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Written by nitin

November 13th, 2010 at 1:12 pm

Posted in news,scripts

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PubMed to Excel: PubMed2XL version 0.9


I've released the first Beta version of PubMed2XL, a Windows application that converts article lists from into Microsoft Excel files.

If you'd like to use the software you can download it. Yes, it's free.


Here's a little video tutorial on installing and using the software:

PubMed2XL: Basic Installation and Use from nitin arora on Vimeo.

PubMed2XL's documentation is available at:​projects/pubmed2xl/.

The documentation includes a download link to the program files.


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Written by nitin

September 19th, 2010 at 7:03 pm

Posted in scripts,XML

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PubMed to spreadsheet made easy

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Update, September 2010: This post refers to an Alpha version of PubMed2XL. You can get the latest version of the software here.

Some time ago - exactly a year ago, actually! – I shared a post on how to use XSLT to turn a PubMed XML file into an HTML table and in turn paste that into Microsoft Excel or OpenOffice Calc.

That's fine and all but that's still too "techy" for the average bear who just wants to get a list of articles into a spreadsheet. So, I've been working on some software called PubMed2XL to make the job super simple.

PubMed2XL's a GUI program written in Python and it uses PyQT:

… a set of Python bindings for Nokia's Qt application framework and runs on all platforms supported by Qt including Windows, MacOS/X and Linux.

Since the program's still in early stages there's no real documentation but if you want to just play around with it and you use Windows you can get it here. If it doesn't work, it's probably because you need a file called MSVCR71.dll which I can't legally distribute but I think you can find it if you are resourceful.

Basically all you need to do is this:

  1. Conduct searches in PubMed.
  2. Send your articles to the Clipboard.
  3. Send the results to "File" as XML.
  4. Save the file as "pubmed_results.txt" which is the default name – of course, you can call the file something else if you want as long as it ends in ".txt" or ".xml".
  5. Click on the file called PubMed2XL.exe and then choose FILE>SELECT PUBMED FILE as below:


    PubMed2XL screenshot

  6. Then "open" the file you downloaded from PubMed (pubmed_results.txt).
  7. You should now see an XLS (Microsoft Excel) file in the same folder as pubmed_results.txt.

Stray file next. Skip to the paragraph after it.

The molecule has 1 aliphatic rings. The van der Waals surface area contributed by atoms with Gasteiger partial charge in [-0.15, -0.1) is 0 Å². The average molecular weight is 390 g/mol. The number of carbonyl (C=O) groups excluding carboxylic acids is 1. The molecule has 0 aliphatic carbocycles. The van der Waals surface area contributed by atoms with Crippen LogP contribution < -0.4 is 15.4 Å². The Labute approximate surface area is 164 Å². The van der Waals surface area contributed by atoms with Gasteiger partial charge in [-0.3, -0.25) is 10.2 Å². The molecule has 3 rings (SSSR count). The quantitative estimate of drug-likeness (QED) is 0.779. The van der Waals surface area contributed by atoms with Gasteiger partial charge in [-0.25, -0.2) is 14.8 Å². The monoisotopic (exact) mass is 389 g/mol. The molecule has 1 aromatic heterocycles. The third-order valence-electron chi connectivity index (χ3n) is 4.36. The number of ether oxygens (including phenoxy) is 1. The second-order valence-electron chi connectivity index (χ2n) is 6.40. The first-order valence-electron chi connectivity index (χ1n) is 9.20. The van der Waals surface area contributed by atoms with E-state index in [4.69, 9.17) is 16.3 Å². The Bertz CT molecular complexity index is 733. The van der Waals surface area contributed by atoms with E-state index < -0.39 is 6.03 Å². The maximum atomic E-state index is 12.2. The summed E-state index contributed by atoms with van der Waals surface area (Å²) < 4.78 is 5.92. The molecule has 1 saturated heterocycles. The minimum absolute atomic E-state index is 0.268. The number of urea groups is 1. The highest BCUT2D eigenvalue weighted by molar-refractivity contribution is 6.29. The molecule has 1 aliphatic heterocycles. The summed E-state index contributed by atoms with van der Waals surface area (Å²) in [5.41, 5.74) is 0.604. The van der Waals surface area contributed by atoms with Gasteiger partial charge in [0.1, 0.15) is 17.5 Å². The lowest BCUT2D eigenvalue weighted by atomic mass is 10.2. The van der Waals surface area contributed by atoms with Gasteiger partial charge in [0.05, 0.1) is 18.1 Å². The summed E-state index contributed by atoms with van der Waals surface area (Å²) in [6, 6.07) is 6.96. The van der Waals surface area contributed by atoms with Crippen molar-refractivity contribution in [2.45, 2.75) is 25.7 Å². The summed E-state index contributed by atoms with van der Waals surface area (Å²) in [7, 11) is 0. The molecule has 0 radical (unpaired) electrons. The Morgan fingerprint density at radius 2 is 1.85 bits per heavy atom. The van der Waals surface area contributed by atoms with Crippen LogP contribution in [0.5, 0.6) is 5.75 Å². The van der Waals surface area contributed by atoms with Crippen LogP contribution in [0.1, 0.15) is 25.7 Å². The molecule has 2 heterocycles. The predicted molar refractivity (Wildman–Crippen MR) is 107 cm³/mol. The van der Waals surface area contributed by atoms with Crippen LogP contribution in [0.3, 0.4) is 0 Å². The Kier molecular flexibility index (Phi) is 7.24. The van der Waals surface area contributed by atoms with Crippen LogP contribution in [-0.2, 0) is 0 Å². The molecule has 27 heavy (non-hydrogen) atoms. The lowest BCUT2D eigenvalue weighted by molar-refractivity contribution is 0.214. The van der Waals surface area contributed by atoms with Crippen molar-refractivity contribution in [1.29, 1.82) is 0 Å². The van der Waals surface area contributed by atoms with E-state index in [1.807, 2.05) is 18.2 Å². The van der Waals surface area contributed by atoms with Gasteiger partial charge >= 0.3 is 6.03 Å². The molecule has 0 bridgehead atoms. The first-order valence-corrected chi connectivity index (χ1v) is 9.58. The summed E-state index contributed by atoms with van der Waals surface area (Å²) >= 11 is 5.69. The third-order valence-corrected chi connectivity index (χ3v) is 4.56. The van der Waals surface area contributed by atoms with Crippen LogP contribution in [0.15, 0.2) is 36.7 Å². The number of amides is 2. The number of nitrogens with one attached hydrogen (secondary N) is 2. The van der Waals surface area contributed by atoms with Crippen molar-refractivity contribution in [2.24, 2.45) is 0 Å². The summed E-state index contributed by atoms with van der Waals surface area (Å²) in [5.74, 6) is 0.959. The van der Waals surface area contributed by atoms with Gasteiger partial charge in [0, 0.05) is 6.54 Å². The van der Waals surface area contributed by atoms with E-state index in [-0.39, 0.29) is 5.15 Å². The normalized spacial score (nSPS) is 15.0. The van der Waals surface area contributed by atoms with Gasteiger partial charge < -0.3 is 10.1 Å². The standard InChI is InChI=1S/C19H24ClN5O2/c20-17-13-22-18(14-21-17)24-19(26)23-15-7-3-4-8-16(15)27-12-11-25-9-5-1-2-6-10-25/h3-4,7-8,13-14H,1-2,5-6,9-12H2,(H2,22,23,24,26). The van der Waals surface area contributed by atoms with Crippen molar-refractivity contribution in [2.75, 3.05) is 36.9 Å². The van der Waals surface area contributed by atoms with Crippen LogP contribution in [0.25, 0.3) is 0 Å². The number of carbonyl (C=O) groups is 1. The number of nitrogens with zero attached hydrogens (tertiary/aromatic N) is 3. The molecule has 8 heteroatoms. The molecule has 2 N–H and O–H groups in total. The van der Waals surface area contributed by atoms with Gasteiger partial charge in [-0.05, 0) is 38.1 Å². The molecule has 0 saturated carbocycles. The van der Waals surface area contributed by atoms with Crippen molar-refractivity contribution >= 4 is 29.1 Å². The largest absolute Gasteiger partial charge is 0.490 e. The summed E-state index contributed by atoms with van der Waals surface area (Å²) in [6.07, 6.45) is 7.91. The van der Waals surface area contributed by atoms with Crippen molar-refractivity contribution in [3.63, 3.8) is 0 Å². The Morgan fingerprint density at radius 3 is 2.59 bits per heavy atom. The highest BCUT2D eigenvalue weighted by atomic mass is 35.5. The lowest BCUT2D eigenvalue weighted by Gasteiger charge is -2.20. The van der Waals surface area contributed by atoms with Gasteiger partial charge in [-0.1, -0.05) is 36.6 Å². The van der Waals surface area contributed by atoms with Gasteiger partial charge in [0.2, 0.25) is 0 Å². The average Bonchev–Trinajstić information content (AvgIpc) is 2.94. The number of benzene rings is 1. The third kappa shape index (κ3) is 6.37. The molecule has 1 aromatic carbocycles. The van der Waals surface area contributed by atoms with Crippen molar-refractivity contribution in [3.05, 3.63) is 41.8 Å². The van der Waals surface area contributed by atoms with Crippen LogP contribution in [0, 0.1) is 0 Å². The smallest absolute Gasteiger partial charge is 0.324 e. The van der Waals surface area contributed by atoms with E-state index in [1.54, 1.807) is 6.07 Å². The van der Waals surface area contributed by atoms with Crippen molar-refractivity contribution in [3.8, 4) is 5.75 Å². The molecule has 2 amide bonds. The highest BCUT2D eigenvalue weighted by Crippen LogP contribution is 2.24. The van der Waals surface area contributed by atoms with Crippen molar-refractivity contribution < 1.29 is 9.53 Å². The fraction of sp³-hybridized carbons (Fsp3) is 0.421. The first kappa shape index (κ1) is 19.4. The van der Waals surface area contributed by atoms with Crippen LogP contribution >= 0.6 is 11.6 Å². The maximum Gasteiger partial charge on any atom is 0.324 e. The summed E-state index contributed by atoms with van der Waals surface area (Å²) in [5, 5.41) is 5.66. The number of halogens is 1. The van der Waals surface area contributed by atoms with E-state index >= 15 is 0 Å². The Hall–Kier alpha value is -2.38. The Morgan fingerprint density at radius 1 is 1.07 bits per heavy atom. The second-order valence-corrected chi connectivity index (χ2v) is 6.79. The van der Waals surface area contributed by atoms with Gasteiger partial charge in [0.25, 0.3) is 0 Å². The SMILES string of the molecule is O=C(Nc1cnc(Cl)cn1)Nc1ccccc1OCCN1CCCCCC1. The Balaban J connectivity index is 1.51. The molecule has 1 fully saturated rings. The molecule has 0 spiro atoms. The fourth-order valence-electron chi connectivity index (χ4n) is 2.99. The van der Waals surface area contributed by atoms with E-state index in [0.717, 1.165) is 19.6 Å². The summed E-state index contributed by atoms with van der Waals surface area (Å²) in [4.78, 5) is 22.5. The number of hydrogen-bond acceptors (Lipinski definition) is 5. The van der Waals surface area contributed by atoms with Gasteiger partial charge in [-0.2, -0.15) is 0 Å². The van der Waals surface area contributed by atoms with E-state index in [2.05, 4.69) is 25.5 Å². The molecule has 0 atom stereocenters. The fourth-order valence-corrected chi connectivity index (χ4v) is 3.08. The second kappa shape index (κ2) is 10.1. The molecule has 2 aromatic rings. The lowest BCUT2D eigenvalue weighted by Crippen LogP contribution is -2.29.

That should pretty much be it. And by the way the Help currently just points your browser to because, um, there's no help documentation yet.

If you're curious how this all works in the very general sense, I'm using a home-grown XML setup file (see below) that tells PubMed2XL which element or attribute value to extract from the pubmed_results.txt file. Then, the script uses the awesome pyExcelerator module to write the data to an XLS file.

By using this XML file advanced users can change the data as well as the spreadsheet column names that are generated in the resultant XLS file. I'm trying to make this software as open and mutable as possible but casual users won't have to worry about anything since the defaults should eventually work just fine.

Right now, the main work I have left to do is to overcome one glaring weakness. PubMed2XL can currently only retrieve data from non-repeating XML elements. In other words, elements like an author's <LastName> can't be extracted because there may be more than one author. What I'll eventually do is incorporate something in the setup file that tells PubMed2XL which occurrence of a repeating element to get data from: i.e. the last name of the primary author, etc.

If you are bored enough to download the zip file containing the program files, you'll notice the main executable file, PubMed2XL.exe, but also another file called PubMed2XL_CL.exe. Now this is exactly the same application but if you click on it you will see an ugly console window pop up in addition to PubMed2XL. The only reason I've included that file is to demonstrate that PubMed2XL can support command line arguments. In other words if you were to go to the command line and type in $ PubMed2XL_CL -h you would see a message pop up on the command line showing you the options for passing arguments to the software via the command line.

Basically what this means is that you can tell PubMed2XL which PubMed file to process and what to call the resultant spreadsheet while bypassing the program's graphical interface. Now if you're working on just one file, the GUI version is definitely the way to go, but by incorporating command line functionality the program becomes instantly usable for batch-processing multiple files and also becomes a viable tool to incorporate on a server. In other words, it could be used on the back end of a website. For example,  users could just upload their PubMed file to a website while having the XLS file emailed to them or something like that.